As for the characters, the idea of each character is quite good, but most of them are not well developed. Among them, perhaps only Van and team Eldora V are the most notable. Van is the most interesting character and always takes the spotlight every time he appears. Seeing Van for the first time, based on his appearance, many people would guess that this is a typical cold and cool guy, but no, he is a silly manchild, a bit goofy and extremely crazy with revenge. However, Van still has his own moral code and often ends up helping others, intentionally or unintentionally. In particular, the times when Van’s desire for revenge helps him overcome fear and doubt are always very unexpected, leaving scenes that are both funny, touching and epic.

Team Eldora V in my opinion is the greatest thing about the series. They’re a version of “What if Combattler V team is Mexican and have become grandpas, with a little Yuusha vibe.” As the episode director of some of the Yuusha series as well as other Super Robot anime, director Gorō Taniguchi perfectly captures the “Super Robot tamashii” through this quartet of old men. Eldora V in the past was a 5-man color-coded team like Combattler V, but now they are old and one member has even passed away. The four old men Nero, Jose, Barrio and Carlos are the surviving members, they’ve gone old and all they do is spend days drinking in the pub of the deceased comrade’s nephew. Thanks to an incident and Van, they are once again able to pursue their own desire, which is to uphold justice with their Armor Eldora V. Everything the four do and say, is often quite old-fashioned and cheesy, but they have the most epic and emotional moments and lines of the movie. Every time I watch Eldora V’s moment in episode 3, I got teary-eyed, and I love the scene where they said this line so damn much:
“Born and raised by justice for sixty years!”
“It’s time to see if we are truly Brave!”
“Our weapons are…” “Justice! Courage! Spirit!”
“The best…!”

About the visual, Takahiro Kimura, who is in charge of character design and animation for Code Geass: Lelouch of the Rebellion, has similar roles in GUNxSWORD, so you can see that GUNxSWORD‘s artstyle has many similarities with Code Geass , an artstyle quite suitable for over-dramatic faces. In my opinion, the character designs of Van and Ray are the two most creative – a perfect combination of Japanese and Chinese swordsmen with cowboys. GUNxSWORD doesn’t have the top tier animation one would expect from a Super Robot anime, but it’s enough to make the fight scenes engaging.

The show’s mechanical design is quite varied, as was done by Seiji Handa, the monster designer for most of the Yu-Gi-Oh! series and mechanical design for some mecha anime. From the Armored giants of the Original Seven, to the steampunk Armor – Volkein, and even the blocky giant robot quite familiar in the Brave series – Eldora Soul, all of them are beautiful designs, except for Priscilla’s Brownie Armor. My biggest complaint is probably the flashing blue visual effect that appears throughout the film, it looks quite outdated and very hard to watch.

Even so, the concept of each Original Seven’s “Yoroi” being stored on each orbital satellite was really cool. The summoning of each one was super badass, just like how Domon call his Gundam. Being a pilot of an Original Seven comes with some OP perks, and that shows very clearly in every of Van’s fights. Normal Yoroi doesn’t stand a chance against him, unless it’s another one of his “peers”. However, it’s not just him fighting through the series, but also other riders as well, which spice up the series as Dann of Thursday isn’t the be-all end-all answer to all battles. Dann is pretty cool, that he can transform into a giant sword that falls down from the sky. It’s like the Sword of Damocles for the “bad guys”. And the fact that Van is obviously a western character that shout “Chesto” like a japanese martial artists is also pretty funny.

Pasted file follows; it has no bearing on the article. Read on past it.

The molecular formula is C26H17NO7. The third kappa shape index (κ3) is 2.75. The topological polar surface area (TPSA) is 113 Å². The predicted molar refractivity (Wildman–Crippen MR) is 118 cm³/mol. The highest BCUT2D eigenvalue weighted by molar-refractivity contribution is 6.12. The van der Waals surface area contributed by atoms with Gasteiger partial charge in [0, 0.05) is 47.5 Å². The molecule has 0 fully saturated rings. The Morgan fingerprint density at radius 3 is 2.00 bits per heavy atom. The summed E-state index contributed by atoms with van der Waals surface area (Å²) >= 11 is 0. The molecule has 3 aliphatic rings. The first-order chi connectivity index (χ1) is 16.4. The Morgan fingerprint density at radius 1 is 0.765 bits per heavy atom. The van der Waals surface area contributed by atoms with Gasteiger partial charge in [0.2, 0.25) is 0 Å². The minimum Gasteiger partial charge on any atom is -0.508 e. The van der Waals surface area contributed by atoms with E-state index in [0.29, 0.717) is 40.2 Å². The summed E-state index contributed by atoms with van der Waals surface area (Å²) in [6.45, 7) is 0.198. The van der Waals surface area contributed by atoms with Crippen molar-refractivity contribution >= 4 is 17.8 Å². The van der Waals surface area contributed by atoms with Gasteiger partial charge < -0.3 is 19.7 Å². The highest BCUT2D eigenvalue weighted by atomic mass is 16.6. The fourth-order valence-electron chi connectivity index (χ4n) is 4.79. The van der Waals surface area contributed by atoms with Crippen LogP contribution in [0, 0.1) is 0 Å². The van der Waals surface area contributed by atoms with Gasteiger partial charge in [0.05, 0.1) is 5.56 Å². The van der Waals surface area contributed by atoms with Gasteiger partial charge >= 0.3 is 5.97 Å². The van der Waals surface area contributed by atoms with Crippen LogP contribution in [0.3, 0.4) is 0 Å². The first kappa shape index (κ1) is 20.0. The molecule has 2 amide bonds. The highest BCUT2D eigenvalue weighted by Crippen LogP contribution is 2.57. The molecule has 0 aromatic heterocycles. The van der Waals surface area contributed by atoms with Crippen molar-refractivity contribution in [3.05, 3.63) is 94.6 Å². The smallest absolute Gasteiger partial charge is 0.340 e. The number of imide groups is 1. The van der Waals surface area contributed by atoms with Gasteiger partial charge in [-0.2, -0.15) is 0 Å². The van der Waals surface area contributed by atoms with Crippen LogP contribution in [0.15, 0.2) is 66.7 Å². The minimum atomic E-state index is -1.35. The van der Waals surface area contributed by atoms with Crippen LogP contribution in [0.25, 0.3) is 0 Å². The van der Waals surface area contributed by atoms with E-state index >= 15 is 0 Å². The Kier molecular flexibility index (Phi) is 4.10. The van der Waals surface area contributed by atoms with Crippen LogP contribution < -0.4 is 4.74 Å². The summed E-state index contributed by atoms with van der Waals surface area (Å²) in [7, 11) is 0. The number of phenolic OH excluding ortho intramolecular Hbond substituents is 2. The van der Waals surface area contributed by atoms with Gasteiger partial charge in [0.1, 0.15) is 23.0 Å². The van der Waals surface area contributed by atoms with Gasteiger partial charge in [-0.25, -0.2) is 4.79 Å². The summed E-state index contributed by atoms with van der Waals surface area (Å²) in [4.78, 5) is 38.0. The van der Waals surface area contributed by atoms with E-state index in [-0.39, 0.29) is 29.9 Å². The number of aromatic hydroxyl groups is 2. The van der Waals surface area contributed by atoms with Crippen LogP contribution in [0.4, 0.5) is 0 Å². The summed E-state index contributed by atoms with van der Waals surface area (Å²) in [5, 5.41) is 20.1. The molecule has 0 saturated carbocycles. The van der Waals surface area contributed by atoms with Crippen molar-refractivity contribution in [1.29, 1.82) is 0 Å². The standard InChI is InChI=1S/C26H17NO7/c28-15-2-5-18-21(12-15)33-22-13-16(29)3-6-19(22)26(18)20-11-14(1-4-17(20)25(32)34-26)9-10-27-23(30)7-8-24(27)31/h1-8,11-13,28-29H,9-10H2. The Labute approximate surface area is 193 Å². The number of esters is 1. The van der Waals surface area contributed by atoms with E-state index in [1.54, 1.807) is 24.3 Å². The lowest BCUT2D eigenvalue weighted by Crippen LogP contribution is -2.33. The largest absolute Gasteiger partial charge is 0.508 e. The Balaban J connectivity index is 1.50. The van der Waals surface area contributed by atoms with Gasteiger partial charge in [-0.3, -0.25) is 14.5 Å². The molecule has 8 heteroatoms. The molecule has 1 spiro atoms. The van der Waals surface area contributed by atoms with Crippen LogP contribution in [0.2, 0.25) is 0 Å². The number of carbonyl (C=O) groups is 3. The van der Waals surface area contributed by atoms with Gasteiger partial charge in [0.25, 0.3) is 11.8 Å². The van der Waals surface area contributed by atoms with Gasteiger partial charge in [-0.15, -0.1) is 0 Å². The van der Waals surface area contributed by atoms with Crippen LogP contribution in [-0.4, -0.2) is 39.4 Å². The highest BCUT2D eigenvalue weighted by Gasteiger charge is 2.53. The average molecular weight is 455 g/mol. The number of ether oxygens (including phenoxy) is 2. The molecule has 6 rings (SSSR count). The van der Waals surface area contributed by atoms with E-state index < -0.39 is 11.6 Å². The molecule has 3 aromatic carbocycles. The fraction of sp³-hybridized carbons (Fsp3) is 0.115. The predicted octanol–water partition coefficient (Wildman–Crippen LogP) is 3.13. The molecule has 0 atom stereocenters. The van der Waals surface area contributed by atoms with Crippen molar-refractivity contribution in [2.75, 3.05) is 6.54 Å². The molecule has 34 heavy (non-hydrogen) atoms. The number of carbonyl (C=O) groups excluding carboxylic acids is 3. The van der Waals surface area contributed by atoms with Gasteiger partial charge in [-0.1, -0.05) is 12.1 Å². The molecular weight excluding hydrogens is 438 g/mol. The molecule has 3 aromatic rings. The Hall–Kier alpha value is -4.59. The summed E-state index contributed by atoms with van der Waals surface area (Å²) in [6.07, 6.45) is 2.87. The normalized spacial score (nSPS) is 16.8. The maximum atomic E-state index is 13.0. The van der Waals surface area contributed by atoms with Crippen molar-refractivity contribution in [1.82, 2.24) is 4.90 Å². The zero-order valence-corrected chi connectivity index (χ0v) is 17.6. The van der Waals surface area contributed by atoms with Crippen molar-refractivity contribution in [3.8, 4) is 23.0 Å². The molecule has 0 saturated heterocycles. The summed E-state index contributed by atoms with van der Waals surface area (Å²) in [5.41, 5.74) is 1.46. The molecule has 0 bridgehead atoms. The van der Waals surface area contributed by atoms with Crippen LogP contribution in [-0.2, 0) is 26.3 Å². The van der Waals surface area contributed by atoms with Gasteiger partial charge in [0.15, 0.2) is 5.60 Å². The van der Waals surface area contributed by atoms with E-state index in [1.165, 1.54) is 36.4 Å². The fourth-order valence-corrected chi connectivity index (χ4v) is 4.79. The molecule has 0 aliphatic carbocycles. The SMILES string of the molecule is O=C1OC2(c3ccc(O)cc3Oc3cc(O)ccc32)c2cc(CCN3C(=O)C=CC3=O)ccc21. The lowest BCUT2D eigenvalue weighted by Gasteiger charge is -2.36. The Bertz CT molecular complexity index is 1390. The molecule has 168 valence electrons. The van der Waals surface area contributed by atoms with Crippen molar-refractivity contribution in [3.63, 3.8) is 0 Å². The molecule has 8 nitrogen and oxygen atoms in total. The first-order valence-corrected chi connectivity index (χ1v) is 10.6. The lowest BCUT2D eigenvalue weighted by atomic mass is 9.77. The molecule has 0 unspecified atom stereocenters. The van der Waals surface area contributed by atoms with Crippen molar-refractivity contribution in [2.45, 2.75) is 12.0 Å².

Audio is the show’s biggest strength, especially the music. The soundtrack is a mix of traditional Japanese music, angelic choirs and funk sounds inspired by “Pulp Fiction”. The opening song “GUNxSWORD” has no lyrics but matches the opening visual very well, while the ending song “A Rising Tide” is a song that evokes a sense of melancholy, thanks to Shuntaro Okino’s voice and acoustic guitar sound. But the brightest star of the soundtrack is Niji no Kanata. Using the cheerful sounds of Mexican music, and the melodious, warm vocals of Satsuki Yukino, who voices Yukiko, Niji no Kanata both evokes a feeling of sadness of recalling the past, while boosting the spirit of looking to the future, and is an insta-fav for me. The voice-acting part, I like the voice of Takanori Hoshino the most, who voices Van. The range of his voice is so wide, you can see the change from Van’s whisper when he loses hope to Van’s maniacal voice when he finds his purpose again.

GUN x SWORD is an anime that loves to go against the mass, both in sense of not following tropes and cliché, and of the main idea about valuing individual desires over the majority’ benefits. Despite not having developed that idea well, GUNxSWORD is still a good mecha anime, entertaining and worth watching, thanks to its determination to stick to the counter current. The conclusion of following through with his revenge, not “breaking” the chain of vengeance to take the high road is something we don’t usually see. Hopefully one day, we’ll get to see the crazy samurai-cowboy Van again on the small screen, besides in SRW games.